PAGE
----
“It’s such an entrepreneurial time,” Lydia Antonini tells TheWrap of wading through the streaming waters
The streaming era has led to an explosion of content opportunities, as the rush into an on-demand world has created unlimited shelf space.
While nowhere near the size of other comic book powerhouses like Marvel or DC, IDW Publishing marked its 20th anniversary this year. IDW launched IDW Entertainment in 2013, and has developed properties such as “Wynona Earp” — which returns for its long-awaited fourth season on Syfy next year — and “Dirk Gently’s Holistic Detective Agency.”
Currently, IDW has four series in development with Netflix, including the Ian Somerholder-led “V Wars” (pictured above) and the long-gestating “Locke & Key” adaptation from Carlton Cuse.
TheWrap spoke with Lydia Antonini, president of IDW Entertainment, about being a smaller comic book-based production outfit and why they’ll never do an overall deal with a studio or streamer. The below has been edited and condensed for clarity.
As a content creator, how do you feel about the new streaming era?
It’s sort of overwhelming for everyone, because it’s such an entrepreneurial time. Even just Apple and Disney coming on board, and then doing weekly releases instead of binge viewing is sort of fascinating. I don’t know how it’s going to turn out handling things that way.
I think everybody sort of decided that was the better way to be creative. There’s pros and cons to both, so it’s really interesting to kind of play through it all.
We’re very fortunate to be a client of WME and partner with Endeavor. There’s so much volume of activity and conversation and business that flows through those two places that we can be a very small production company/budding studio and still have a lot of knowledge, which I think would be hard to get any other way.
Speaking of binge viewing, it’s interesting that it’s become the industry standard in streaming. Now with Disney and Apple going weekly, are they now the ones being the contrarians?
Yes. It’s crazy. I’ve had a lot of conversations, where it will be like “O,h it will never work. Disney, Apple and WarnerMedia are trying to fight what everyone wants.” I’m super curious if it’s going to work and how it’s going to work, and how you might watch it differently.
With larger comic book outfits like Marvel and DC tied so heavily to their parent company’s streaming services, what kind of opportunity does that give IDW?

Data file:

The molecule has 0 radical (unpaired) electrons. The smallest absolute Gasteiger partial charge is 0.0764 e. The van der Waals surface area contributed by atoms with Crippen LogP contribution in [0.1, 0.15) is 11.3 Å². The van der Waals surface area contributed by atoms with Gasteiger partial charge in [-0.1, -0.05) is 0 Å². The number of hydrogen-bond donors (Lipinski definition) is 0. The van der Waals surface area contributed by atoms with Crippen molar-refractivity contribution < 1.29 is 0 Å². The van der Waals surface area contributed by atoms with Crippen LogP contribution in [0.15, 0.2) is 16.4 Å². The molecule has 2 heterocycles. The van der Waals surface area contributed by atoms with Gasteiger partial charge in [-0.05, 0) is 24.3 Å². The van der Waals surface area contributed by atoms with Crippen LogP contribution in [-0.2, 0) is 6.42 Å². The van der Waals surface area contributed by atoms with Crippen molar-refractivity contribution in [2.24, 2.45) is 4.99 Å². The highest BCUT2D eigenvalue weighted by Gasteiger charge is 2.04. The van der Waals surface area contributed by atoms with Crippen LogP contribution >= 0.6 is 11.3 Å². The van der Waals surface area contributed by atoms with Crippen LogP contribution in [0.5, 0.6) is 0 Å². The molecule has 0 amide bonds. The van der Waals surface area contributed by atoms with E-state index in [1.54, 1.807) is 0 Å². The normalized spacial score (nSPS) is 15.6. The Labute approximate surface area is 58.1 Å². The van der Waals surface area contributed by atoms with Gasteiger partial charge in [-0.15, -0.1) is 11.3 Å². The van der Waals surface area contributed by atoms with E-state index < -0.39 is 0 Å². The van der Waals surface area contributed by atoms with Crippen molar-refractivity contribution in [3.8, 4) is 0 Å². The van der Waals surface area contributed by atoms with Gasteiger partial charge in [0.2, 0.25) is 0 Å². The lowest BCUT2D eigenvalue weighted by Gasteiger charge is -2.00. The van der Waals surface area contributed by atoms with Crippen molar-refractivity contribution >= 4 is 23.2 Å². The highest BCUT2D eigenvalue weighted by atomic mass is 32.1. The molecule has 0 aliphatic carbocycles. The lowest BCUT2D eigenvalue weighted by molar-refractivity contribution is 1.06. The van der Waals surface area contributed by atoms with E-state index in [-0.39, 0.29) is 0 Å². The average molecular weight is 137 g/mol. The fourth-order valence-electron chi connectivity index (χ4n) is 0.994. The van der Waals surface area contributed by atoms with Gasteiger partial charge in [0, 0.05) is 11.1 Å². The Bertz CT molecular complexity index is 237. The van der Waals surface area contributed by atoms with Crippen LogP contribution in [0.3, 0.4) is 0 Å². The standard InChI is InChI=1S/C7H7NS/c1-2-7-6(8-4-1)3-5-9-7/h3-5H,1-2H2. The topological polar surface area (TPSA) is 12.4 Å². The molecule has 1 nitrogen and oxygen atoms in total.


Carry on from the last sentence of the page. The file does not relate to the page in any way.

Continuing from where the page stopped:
We sort of sit in that indie comic space with Boom!, Skymap, and Dark Horse, and we’ve stayed truly independent of being in a first look deal with anyone. It gives us great flexibility to represent all of the independent creators who gave us their ancillary media rights. That’s all the positive. The negative is so many great writers are in overalls and in deals.
Because our library has so many diverse titles in it, there probably wouldn’t be one place where we could give each of them their best shot. If our role is really taking these books and giving each of them its best shot, we kind of have to stay independent. Which is where Endeavor Content becomes a really helpful partner for us.
Such much of our TV and films are based on comic books. Are you worried that space is going to become too over-saturated?
I think it depends on how narrowly you cut the idea of comics. If you look at [IDW Imprint] Top Shelf, they did John Lewis’ March Across the Bridge (Bloody Sunday) called “March.” It’s sort of a biopic. It’s a comic book, it’s a graphic novel. But it’s also a historical piece that’s a highly visual. Does that fall into it or not? We have stories that are just crime thrillers. We have stories that are just kids’ stories, that maybe have a light supernatural element.
I think that indie publishers who are really about empowering an auteur or creator voice who could be telling any story — not just a story that is superheroes are capes, or what we classically think of as comic books — that’s always going to a compelling place for IP to start.
The classic idea of superheroes? Yea sure that could get oversaturated. But every time someone says that, then something like “The Boys” comes along.
With this huge boom in comic book adaptations, does this make everyone from the publishing side raise their game and offer up new ideas?
For IDW, because it’s still for-profit publishing, we still have to react to what the comic book stories will stock. We have a lot of conversations about how to take more risks and how to have different protagonists and points of view. But that never moves fast enough. We do have to service the comic book stores, and service that world. It’s an exciting time to push, but there’s still going to be the same things that have always worked in comics.